Some, including iconic racing designer Ken Okuyama, think it may be too late to save the industry as it currently stands. In October, the Japanese heavyweight behind the famous Ferrari F60 Enzo and Porsche Boxster told reporters that carmakers are running the very real risk of devolving into mere suppliers to more innovative driverless newcomers like Apple, Google and Uber.
Consequently, Okuyama reckons the consumer market will end up segmenting into two camps: automated vehicles that simply fulfil transportation needs, and luxury cars accessible only to the super-rich. Car ownership will inevitably decline, decreasing demand for affordable, traditional cars. In turn, automated vehicles will occupy global roads almost entirely within the next 20 to 30 years.
Weighing up the options
Automotive purists would no doubt shudder at the thought; however, according to experts at The Eno Centre for Transportation, roads dominated by driverless cars wouldn’t necessarily be bad. Researchers estimate over 40 percent of all fatal crashes stem from the use of drugs, alcohol or tiredness.
A further 18 percent of wrecks are caused by distractions like mobile phones, eating or texting. Bearing that in mind, if just 10 percent of all vehicles on American roads were autonomous, the lack of human error would mean 211,000 fewer crashes each year – saving an estimated 1,100 lives. The economic benefits of those reduced casualties could be worth up to $25bn.
As car crashes are responsible for a quarter of all traffic congestion, America’s Federal Highway Administration also says that such a broad reduction in the number of accidents taking place could drastically lower the nation’s overall fuel consumption – reducing greenhouse gas emissions and slowing climate change.
Traditional carmakers are working overtime to try and catch up with Silicon Valley firms
It’s not just American authorities preparing for an uptake in autonomous vehicles. In November, Australia witnessed its first demonstration of the technology after Senators agreed driverless cars would ultimately prove a major boost to the nation’s stagnating economy. An expert panel was told that even a low uptake in automated vehicles could save emergency services around $27bn per year.
Meanwhile, by reducing congestion, driverless technology would add $30bn to the economy in reclaimed productivity. The UK Government is singing the same tune. In Chancellor George Osborne’s spring budget, it was announced Westminster would bet £100m on the research and development of automated cars, which is expected to be match-funded by the industry in the months to come.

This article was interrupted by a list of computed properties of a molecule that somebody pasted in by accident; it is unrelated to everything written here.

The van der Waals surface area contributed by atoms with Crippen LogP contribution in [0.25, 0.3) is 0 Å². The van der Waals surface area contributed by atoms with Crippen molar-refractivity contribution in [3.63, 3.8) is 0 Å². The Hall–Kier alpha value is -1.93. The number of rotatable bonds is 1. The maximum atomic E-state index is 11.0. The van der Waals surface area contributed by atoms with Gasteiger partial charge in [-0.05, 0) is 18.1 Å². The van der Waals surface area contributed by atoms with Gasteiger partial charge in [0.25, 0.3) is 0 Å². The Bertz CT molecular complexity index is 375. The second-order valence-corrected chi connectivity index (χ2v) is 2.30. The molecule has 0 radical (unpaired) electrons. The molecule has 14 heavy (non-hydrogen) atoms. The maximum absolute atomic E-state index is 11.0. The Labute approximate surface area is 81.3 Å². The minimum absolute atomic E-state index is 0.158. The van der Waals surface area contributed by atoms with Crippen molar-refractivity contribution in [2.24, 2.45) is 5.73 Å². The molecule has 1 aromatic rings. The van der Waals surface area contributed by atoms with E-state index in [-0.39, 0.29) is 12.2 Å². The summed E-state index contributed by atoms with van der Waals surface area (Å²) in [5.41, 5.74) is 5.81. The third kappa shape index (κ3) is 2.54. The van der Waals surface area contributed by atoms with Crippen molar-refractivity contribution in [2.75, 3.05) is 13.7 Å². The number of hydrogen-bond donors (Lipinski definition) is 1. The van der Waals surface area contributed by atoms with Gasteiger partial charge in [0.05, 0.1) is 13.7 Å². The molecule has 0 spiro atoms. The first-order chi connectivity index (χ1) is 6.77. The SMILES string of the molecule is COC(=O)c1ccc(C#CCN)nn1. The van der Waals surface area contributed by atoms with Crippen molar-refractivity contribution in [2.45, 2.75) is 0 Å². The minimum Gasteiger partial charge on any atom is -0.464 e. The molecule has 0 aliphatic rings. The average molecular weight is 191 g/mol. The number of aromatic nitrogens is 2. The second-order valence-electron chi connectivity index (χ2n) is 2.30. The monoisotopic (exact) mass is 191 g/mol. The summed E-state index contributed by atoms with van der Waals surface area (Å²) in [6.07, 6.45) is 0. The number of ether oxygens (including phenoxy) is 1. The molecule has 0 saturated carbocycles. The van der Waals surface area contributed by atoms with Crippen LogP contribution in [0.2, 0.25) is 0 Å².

Local firms are already answering the call. In September, a Coventry-based engineering firm got the go ahead to give unsuspecting Milton Keynes commuters a spin in a set of futuristic, self-steering travel pods.
Weighing in all of the potential safety and economic benefits, it’s plain to see why governments are bending over backwards to accommodate driverless technology. Yet it remains to be seen whether Silicon Valley giants like Google will actually be the ones to streamline that technology on a global scale. After all, the world’s well-managed automotive giants still appear to have a couple of tricks up their sleeves.
Google is one of the globe’s most recognised brand names, and its imagination-driven culture and enviable cash flow have enabled engineers to take on a seemingly never-ending rota of fun and exciting projects. Likewise, Apple is one of history’s most profitable companies – and has proven experience upending traditional retail markets. If either of those companies were to place time and resources towards developing an automobile, it would be ridiculously foolish for more established carmakers to ignore said projects.
Behind the scenes
It seems traditional carmakers aren’t so foolish, after all. They’re actually working to meet this new competition head-on. In November, Volkswagen convinced self-driving expert Johann Jungwirth to leave Apple for greasier pastures. Volvo, Toyota and Honda are all planning to unveil their own fully-driverless models by 2020, and Nissan has reportedly teamed up with engineers at NASA with a view to start rolling out autonomous creations of its own.
It’s difficult to tell whether these flagship projects will truly ignite the imaginations of consumers in the way analysts have predicted. In the meantime, however, those same old carmakers are making far more realistic efforts than the likes of Google to meet increasing demand for autonomous functionality.